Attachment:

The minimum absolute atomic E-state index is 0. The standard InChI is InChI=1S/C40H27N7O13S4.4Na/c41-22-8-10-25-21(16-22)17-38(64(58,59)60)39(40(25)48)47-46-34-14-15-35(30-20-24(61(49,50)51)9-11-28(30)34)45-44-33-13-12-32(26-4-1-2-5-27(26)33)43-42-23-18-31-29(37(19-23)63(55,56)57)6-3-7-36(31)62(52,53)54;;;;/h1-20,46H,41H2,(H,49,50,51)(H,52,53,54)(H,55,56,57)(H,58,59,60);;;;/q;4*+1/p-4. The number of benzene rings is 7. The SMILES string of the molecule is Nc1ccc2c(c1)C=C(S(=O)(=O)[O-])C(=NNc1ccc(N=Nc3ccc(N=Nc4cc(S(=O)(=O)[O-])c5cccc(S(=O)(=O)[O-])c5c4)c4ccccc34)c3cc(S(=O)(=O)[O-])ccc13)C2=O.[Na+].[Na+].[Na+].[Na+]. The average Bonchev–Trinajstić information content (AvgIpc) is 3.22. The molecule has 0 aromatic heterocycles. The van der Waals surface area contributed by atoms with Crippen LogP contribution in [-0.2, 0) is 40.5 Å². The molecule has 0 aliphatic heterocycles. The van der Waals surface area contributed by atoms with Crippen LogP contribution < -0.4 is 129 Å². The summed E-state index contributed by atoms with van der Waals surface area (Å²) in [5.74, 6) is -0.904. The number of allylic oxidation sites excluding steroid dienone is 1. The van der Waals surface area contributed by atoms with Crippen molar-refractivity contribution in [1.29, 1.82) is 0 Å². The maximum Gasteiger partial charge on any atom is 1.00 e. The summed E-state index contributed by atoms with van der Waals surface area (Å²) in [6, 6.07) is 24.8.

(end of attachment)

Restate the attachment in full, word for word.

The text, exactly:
The minimum absolute atomic E-state index is 0. The standard InChI is InChI=1S/C40H27N7O13S4.4Na/c41-22-8-10-25-21(16-22)17-38(64(58,59)60)39(40(25)48)47-46-34-14-15-35(30-20-24(61(49,50)51)9-11-28(30)34)45-44-33-13-12-32(26-4-1-2-5-27(26)33)43-42-23-18-31-29(37(19-23)63(55,56)57)6-3-7-36(31)62(52,53)54;;;;/h1-20,46H,41H2,(H,49,50,51)(H,52,53,54)(H,55,56,57)(H,58,59,60);;;;/q;4*+1/p-4. The number of benzene rings is 7. The SMILES string of the molecule is Nc1ccc2c(c1)C=C(S(=O)(=O)[O-])C(=NNc1ccc(N=Nc3ccc(N=Nc4cc(S(=O)(=O)[O-])c5cccc(S(=O)(=O)[O-])c5c4)c4ccccc34)c3cc(S(=O)(=O)[O-])ccc13)C2=O.[Na+].[Na+].[Na+].[Na+]. The average Bonchev–Trinajstić information content (AvgIpc) is 3.22. The molecule has 0 aromatic heterocycles. The van der Waals surface area contributed by atoms with Crippen LogP contribution in [-0.2, 0) is 40.5 Å². The molecule has 0 aliphatic heterocycles. The van der Waals surface area contributed by atoms with Crippen LogP contribution < -0.4 is 129 Å². The summed E-state index contributed by atoms with van der Waals surface area (Å²) in [5.74, 6) is -0.904. The number of allylic oxidation sites excluding steroid dienone is 1. The van der Waals surface area contributed by atoms with Crippen molar-refractivity contribution in [1.29, 1.82) is 0 Å². The maximum Gasteiger partial charge on any atom is 1.00 e. The summed E-state index contributed by atoms with van der Waals surface area (Å²) in [6, 6.07) is 24.8.